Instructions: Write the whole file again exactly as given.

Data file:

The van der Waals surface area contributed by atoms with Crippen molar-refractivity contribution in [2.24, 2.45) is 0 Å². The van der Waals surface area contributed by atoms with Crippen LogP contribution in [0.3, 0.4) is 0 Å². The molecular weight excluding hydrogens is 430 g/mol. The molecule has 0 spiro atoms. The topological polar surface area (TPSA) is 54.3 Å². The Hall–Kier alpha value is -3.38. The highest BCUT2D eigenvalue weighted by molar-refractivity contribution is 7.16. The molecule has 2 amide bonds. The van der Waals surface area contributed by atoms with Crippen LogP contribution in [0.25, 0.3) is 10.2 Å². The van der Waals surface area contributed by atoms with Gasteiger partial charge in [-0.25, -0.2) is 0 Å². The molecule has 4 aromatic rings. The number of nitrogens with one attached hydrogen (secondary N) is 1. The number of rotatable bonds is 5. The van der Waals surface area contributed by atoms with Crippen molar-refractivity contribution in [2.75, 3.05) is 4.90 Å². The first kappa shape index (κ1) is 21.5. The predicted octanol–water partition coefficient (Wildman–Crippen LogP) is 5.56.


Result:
The van der Waals surface area contributed by atoms with Crippen molar-refractivity contribution in [2.24, 2.45) is 0 Å². The van der Waals surface area contributed by atoms with Crippen LogP contribution in [0.3, 0.4) is 0 Å². The molecular weight excluding hydrogens is 430 g/mol. The molecule has 0 spiro atoms. The topological polar surface area (TPSA) is 54.3 Å². The Hall–Kier alpha value is -3.38. The highest BCUT2D eigenvalue weighted by molar-refractivity contribution is 7.16. The molecule has 2 amide bonds. The van der Waals surface area contributed by atoms with Crippen LogP contribution in [0.25, 0.3) is 10.2 Å². The van der Waals surface area contributed by atoms with Gasteiger partial charge in [-0.25, -0.2) is 0 Å². The molecule has 4 aromatic rings. The number of nitrogens with one attached hydrogen (secondary N) is 1. The number of rotatable bonds is 5. The van der Waals surface area contributed by atoms with Crippen molar-refractivity contribution in [2.75, 3.05) is 4.90 Å². The first kappa shape index (κ1) is 21.5. The predicted octanol–water partition coefficient (Wildman–Crippen LogP) is 5.56.